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PNHP RESOURCES

U.S. women face higher health care costs

Oceans Apart: The Higher Health Costs of Women in the U.S. Compared to Other Nations, and How Reform Is Helping

By Ruth Robertson, David Squires, Tracy Garber, Sara R. Collins, and Michelle M. Doty
The Commonwealth Fund, July 2012

Abstract

An estimated 18.7 million U.S. women ages 19 to 64 were uninsured in 2010, up from 12.8 million in 2000. An additional 16.7 million women had health insurance but had such high out-of-pocket costs relative to their income that they were effectively underinsured in 2010. This issue brief examines the implications of poor coverage for women in the United States by comparing their experiences to those of women in 10 other industrialized nations, all of which have universal health insurance systems. The analysis finds that women in the United States — both with and without health insurance — are more likely to go without needed health care because of cost and have greater difficulty paying their medical bills than women in the 10 other countries. In 2014, the Affordable Care Act will substantially reduce health care cost exposure for all U.S. women by significantly expanding and improving health insurance coverage.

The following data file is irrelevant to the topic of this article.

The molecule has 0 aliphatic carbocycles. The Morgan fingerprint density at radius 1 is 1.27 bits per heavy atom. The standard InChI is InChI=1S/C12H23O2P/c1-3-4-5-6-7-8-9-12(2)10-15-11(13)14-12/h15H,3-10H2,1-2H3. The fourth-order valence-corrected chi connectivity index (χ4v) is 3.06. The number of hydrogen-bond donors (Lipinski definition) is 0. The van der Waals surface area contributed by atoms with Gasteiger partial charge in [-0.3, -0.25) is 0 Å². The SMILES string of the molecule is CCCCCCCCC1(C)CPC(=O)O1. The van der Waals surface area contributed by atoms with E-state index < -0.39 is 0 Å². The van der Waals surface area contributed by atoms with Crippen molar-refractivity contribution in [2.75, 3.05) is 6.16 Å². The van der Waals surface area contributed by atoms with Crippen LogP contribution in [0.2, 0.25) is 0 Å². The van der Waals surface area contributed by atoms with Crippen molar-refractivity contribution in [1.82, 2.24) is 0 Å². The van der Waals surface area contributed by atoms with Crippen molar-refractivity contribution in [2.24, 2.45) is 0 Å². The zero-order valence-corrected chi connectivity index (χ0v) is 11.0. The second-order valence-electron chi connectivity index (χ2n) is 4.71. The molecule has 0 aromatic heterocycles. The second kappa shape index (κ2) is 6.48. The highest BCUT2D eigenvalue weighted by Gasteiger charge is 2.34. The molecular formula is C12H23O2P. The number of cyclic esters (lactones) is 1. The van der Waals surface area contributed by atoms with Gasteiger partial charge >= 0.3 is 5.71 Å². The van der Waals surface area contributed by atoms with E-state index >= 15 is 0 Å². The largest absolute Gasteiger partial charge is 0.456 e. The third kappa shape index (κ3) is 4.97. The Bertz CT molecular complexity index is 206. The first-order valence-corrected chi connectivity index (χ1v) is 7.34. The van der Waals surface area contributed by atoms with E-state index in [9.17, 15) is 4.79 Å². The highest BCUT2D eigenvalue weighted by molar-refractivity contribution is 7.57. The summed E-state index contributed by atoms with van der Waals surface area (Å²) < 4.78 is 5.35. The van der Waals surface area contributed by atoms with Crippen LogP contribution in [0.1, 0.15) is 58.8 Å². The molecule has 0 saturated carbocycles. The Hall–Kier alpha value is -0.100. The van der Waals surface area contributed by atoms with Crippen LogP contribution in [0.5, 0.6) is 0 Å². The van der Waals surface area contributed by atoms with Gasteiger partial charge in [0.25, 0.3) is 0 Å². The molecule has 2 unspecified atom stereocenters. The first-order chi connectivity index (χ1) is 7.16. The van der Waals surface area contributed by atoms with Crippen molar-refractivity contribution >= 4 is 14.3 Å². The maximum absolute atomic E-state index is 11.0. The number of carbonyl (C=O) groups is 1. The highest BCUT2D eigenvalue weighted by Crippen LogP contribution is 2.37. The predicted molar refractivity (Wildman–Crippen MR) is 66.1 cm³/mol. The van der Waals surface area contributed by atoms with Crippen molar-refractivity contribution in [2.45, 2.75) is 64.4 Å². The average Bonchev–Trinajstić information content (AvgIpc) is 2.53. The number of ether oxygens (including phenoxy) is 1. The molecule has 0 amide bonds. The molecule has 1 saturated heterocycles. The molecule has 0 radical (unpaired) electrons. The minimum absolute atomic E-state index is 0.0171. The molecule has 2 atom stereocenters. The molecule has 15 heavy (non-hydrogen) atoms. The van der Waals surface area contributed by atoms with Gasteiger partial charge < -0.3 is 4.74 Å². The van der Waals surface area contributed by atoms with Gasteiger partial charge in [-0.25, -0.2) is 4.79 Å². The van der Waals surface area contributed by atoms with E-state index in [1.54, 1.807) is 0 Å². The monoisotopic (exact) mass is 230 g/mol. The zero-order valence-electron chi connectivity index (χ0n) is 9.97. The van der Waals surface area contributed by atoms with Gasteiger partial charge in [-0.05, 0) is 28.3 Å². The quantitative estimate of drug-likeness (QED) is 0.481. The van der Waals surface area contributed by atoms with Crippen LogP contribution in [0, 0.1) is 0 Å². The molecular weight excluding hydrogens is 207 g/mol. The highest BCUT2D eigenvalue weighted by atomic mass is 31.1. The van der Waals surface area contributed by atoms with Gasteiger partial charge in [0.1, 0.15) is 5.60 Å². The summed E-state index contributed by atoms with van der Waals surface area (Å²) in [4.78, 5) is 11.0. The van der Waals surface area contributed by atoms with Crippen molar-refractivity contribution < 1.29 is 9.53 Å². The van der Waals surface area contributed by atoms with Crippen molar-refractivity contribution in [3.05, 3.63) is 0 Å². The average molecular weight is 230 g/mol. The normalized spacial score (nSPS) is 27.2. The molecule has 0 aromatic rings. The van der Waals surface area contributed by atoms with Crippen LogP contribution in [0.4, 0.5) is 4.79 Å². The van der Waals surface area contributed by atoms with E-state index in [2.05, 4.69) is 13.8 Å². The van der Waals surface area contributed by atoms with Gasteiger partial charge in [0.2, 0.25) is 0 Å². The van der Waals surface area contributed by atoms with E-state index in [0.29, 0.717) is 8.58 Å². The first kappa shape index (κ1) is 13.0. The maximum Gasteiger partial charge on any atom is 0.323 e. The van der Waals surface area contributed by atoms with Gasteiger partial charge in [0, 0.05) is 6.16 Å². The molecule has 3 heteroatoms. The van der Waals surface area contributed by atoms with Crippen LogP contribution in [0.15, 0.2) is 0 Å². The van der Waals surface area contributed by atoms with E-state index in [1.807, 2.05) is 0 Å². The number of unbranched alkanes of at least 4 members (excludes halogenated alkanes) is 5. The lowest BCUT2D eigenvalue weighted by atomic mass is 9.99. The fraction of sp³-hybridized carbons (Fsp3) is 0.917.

From the Conclusion

When fully implemented, the Affordable Care Act will correct much of the inequity in the U.S. system. A substantial expansion of affordable health insurance options is expected to reduce the percentage of uninsured working-age women from 20 percent to 8 percent.

http://www.commonwealthfund.org/~/media/Files/Publications/Issue%20Brief/2012/Jul/1606_Robertson_oceans_apart_reform_brief.pdf

Comment: 

By Don McCanne, MD

Over 35 million working-age women in the United States potentially face financial hardship should they need health care either because they are uninsured or because their insurance exposes them to excessive out-of-pocket expenses. That's not acceptable.

The authors of this Commonwealth Fund report note how the Affordable Care Act "will correct much of the inequity in the U.S. system." But not enough. Not only will underinsurance remain a problem, 8 percent of working-age women will have no insurance at all. That's not acceptable either, especially since we already know how to fix our system and can afford to do so. We simply have to do it.